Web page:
ANLA and SAF
ANLA and SAF
A joint task force convened by the American Nursery & Landscape Association (ANLA) and the Society of American Florists (SAF) is studying existing regulations regarding consumer product labeling. The task force was convened following the call for increased enforcement of consumer product labeling laws by the Pennsylvania Department of Agriculture (PDA) last year. Over the past four months, through research and meetings with regulatory policy officials, the task force has gained a clearer understanding of existing consumer product labeling laws and how they affect the way green industry firms label the container plants they sell at retail.
Commenting on the research, task force co-chair, Dave Fujino of Hines Horticulture, Irvine, Calif., stated, "It was interesting to discover that these consumer products labeling regulations have been in place for over 10 years. The industry has been out of compliance for years. Due to our success (we are now an $80 billion dollar industry) our industry is coming under heavier regulatory scrutiny."
Co-chair Mark DeJong of DeJong Greenhouses, Pella, Iowa, continued, "As we explored this issue, it became clear that this was a research and not a negotiation process. These regulations exist for all consumer product manufacturers from Coca-Cola to quilts. It's like the speed limit: We weren't explaining to regulators why we need to drive faster; we were learning how fast the law allows us to drive. We are studying these laws in order to provide the broader industry with the information they need to avoid regulatory action." The task force is having a number of discussions at summer trade shows and events to gather feedback on the impact of these long-standing regulations.
The task force has met several times now with representatives of the National Institute of Standards and Technology (NIST) to seek clarification on the practical application of these regulations. NIST is the national body responsible for setting consumer products labeling policy. These policies are adopted and enforced, at the state and local level by weights and measures departments. There are currently approximately 550 different weights and measures jurisdictions in the United States. NIST authorities explained that while there are many detailed regulations, there are several key requirements of the law:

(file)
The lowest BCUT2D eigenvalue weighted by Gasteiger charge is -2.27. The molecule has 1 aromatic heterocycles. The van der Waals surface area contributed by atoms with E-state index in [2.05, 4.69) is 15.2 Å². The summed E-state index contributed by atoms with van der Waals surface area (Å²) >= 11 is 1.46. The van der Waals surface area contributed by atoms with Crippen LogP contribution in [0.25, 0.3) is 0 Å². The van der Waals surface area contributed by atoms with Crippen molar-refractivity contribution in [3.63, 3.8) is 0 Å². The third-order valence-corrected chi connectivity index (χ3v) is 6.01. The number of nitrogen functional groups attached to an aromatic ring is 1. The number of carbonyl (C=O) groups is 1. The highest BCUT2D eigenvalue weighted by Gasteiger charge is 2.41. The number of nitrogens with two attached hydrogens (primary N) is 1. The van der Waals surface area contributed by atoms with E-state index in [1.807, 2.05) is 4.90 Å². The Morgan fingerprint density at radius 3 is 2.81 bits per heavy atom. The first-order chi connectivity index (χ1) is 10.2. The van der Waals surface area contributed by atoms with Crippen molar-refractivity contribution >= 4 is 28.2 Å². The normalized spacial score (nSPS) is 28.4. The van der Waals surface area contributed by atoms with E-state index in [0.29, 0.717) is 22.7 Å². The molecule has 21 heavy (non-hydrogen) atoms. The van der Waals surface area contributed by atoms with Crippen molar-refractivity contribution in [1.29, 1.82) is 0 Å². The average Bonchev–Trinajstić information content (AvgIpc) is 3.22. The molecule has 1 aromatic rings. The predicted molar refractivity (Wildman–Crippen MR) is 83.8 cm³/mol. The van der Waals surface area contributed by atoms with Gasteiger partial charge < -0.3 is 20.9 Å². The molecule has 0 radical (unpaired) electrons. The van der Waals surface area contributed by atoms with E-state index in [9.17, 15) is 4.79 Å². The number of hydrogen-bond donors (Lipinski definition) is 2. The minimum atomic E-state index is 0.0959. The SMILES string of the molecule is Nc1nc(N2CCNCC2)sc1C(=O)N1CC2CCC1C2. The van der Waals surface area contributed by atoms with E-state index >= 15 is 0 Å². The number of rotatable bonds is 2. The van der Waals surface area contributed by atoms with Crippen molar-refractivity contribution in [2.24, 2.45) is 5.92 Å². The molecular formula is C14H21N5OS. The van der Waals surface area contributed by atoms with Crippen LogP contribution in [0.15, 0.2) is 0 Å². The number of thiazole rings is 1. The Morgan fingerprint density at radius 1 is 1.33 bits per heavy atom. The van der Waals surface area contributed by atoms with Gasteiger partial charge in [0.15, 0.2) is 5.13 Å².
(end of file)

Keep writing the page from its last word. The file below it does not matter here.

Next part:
"My initial fear was that these regulations would require our business and this industry to significantly change our practices container size, trays, racks and trucking," says Fujino. "Now, having studied the regulations and spoken with the officials at NIST, it is clear that existing regulations require only that we change the information that we label our plants with." Those laws allow the required information to appear on container labels, stick tags, hang tags or localized signage.
The task force will begin to discuss its research during the summer trade shows. Their goal is to release compliance assistance guidelines in early fall of this year. "Just like the speed limit, everyone can decide for themselves how fully they want to comply," says DeJong. "We just want to make sure that the industry has the best understanding possible of the simplest ways to comply with these regulations. What to do with that information is up to the individual business owner."
Task force members will be discussing their research, answering questions and gathering feedback at summer trade shows and events including the OFA Short Course, ANLA Annual Convention and Learning Retreat, PANTS, SNA and FarWest. For more information please contact ANLA at (202) 789-2900.
During its 17th Annual Meeting held June 13-16, The North American Horticultural Supply Association's (NAHSA) board of directors created a Weights and Measures Task Force as well in response to concerns expressed by distributor members about compliance recommendations for existing weights and measures regulations that were presentated by the joint task force from ANLA and SAF on the nationwide compliance procedures for supplies and retailers.
Retailers who fail to comply with Pennsylvania's policy and sell products that do not equal the advertised measure will risk fines and possibly a suspension of operation which places the onus for compliance on the manufacturer of containers to have their products accuratly identified and the growers and retailers who label and advertise the final product.
NAHSA's board of directors, speaking for its distributator membership, expressed concern that the joint task force's recommendation that every retail product be labeled with container volume, content description and a declaration of responsibility (the names of the grower or supplier) could severly impact the small to medium grower, who make up approximatly 60 percent of the market, according to NAHSA. NAHSA's new Weights and Measures Task Force was created with the following two primary objectives:
NAHSA did endorse the ANLA task force's recommendation with regards to how container sizes will be determined and the disclosure requirements for maunfacturers of such products, but did not endorse the labeling and sigange recommendations at the retail end of the channel, according to NAHSA. The NAHSA Task Force reported that it will work to ensure growers of all sizes and the rest of the industry agree on labeling and sigange compliance procedures before they are recommended for ruling. In the meantime, NAHSA will begin to prepare general compliance information to distribute to suppliers and growers. In all, it is the goal of the NAHSA Task Force to help the joint task force to establish a fair and consistent set of guidelines and to use the distributator membership with their customer contacts to get the proper information to the growers and retailers. For more information, contact the NAHSA at (215) 564-3484.